As the student population increases in racial diversity, districts must continue to seek ways to address the lack of diversity amongst teachers.
Research has shown that students of color benefit from having teachers who look like them. Test scores, dropout rates, and likelihood to take college entrance exams all improve with no adverse effects on white students. In The Long-Run Impacts of Same-Race Teachers, researchers found that if a black male student has at least one black teacher in third, fourth, or fifth grade, he is significantly less likely to drop out of high school and more likely to aspire to attend a four-year college.
With this research in mind, it makes sense for school districts to not only actively seek out diverse teachers but to also create pathways to teaching that make the profession more accessible.
“Grow your own” programs
In a recent study of the Teacher Effectiveness and Certification (TEACh) program, an alternative preparation program that partners with school districts with the intent of training diverse cohorts of high-quality teaching candidates to fill hard-to-staff positions, Rand Corporation found that the affordability and local nature of the program drew people in. The TEACh cohorts were more racially and ethnically diverse than other pools of new teachers.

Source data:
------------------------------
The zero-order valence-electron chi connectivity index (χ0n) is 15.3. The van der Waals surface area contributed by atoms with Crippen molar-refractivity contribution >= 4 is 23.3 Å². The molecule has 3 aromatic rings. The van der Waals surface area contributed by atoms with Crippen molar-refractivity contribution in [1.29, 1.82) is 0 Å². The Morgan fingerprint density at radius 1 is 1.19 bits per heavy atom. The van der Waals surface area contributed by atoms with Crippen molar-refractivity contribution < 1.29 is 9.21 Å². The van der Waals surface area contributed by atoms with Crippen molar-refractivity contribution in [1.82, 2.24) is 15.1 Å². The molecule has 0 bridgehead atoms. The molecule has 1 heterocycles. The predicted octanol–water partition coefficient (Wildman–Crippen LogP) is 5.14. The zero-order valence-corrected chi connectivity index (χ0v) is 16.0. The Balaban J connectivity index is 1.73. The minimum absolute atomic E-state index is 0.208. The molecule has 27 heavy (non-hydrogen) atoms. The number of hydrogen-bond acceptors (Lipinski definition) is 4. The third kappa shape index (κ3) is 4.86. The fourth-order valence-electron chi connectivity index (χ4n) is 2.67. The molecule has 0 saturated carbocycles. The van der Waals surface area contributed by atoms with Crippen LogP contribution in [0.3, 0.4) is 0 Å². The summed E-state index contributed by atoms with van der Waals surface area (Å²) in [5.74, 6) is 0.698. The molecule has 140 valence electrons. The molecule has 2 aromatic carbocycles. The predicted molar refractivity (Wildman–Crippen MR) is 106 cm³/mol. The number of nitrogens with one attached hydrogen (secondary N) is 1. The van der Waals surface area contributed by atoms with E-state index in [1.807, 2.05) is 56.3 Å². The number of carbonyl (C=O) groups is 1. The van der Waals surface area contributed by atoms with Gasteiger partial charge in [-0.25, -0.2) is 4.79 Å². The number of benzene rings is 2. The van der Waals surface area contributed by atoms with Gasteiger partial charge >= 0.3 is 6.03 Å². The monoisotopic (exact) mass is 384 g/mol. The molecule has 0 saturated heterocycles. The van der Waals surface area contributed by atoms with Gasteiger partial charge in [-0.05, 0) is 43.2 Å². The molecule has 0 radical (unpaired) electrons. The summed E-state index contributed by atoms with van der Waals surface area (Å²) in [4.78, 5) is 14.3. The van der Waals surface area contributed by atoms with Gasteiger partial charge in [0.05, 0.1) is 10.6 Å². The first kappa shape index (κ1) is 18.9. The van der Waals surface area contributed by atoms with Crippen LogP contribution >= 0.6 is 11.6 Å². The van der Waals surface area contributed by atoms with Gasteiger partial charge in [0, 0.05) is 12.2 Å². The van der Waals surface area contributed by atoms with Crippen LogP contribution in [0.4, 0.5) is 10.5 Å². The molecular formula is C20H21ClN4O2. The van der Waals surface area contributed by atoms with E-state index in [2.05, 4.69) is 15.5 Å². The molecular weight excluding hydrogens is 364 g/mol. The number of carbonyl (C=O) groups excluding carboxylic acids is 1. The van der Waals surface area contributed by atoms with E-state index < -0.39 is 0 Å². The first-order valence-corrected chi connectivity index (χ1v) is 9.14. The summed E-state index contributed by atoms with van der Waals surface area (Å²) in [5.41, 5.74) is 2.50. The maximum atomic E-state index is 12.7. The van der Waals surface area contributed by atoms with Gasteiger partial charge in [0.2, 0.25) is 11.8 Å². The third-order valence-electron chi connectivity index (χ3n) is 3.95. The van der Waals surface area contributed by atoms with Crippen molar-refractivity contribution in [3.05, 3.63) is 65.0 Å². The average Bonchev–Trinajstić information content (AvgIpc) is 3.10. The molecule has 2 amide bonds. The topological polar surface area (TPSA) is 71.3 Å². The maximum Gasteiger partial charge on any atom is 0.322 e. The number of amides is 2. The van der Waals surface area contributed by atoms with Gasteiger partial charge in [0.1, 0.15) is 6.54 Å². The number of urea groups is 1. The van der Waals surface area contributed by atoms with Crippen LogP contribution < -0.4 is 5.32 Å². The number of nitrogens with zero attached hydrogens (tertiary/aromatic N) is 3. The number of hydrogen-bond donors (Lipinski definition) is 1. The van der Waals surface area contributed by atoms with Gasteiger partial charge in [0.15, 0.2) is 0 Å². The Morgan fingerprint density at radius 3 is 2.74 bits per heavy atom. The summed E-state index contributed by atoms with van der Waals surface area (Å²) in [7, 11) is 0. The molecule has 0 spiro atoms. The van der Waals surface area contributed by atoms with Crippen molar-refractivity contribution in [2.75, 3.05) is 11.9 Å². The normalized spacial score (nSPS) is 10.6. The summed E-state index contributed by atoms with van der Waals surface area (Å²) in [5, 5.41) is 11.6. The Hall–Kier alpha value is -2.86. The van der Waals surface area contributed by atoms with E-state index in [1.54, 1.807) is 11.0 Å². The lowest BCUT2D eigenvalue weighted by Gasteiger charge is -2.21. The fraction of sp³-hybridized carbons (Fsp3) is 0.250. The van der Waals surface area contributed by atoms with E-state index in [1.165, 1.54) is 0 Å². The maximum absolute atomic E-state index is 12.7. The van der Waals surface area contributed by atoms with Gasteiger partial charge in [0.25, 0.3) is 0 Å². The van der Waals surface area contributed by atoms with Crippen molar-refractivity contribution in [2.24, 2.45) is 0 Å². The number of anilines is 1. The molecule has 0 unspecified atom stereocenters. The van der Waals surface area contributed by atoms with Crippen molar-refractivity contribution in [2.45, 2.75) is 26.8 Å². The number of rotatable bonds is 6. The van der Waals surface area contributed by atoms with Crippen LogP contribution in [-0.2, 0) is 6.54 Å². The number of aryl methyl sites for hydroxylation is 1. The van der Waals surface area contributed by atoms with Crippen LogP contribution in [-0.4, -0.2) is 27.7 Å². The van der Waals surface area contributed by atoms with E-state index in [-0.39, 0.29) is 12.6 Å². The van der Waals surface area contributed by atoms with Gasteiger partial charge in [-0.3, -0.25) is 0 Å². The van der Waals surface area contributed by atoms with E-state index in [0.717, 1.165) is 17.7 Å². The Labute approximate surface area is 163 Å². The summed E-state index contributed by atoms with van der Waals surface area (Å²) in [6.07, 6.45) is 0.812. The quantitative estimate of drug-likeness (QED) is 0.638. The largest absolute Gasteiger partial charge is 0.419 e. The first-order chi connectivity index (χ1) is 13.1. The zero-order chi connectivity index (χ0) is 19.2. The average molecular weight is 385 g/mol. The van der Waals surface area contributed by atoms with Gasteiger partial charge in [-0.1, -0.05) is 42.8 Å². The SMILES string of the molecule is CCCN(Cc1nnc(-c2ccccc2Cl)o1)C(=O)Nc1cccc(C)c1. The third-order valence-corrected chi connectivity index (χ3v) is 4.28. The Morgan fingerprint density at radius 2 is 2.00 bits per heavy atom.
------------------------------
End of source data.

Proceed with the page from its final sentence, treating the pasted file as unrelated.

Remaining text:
Through partnerships between school districts and colleges, school can recruit from the community. Paraprofessionals, substitute teachers, and other non-teaching staff are often a more diverse group than current teachers, and they are already invested in the students and the community.
Grow your own programs are most effective when they do the following:
- Lower the cost for teacher trainees. Tuition and the need to work while attending college are major factors.
- Help with licensing. Teacher licensing exams have been shown to disproportionately screen out minorities. Tutoring and test preparation can help the candidates succeed.
The Texas Education Agency (TEA) offers the Grow Your Own Grant Program to aid districts in increasing the pool and diversity of future classroom teachers. While the deadline has passed for the current cycle, this may be an option for districts to consider in the future.
More information and research can be found in the following:
Sarah James is the communications specialist at TASB HR Services. Send Sarah an email at email@example.com.
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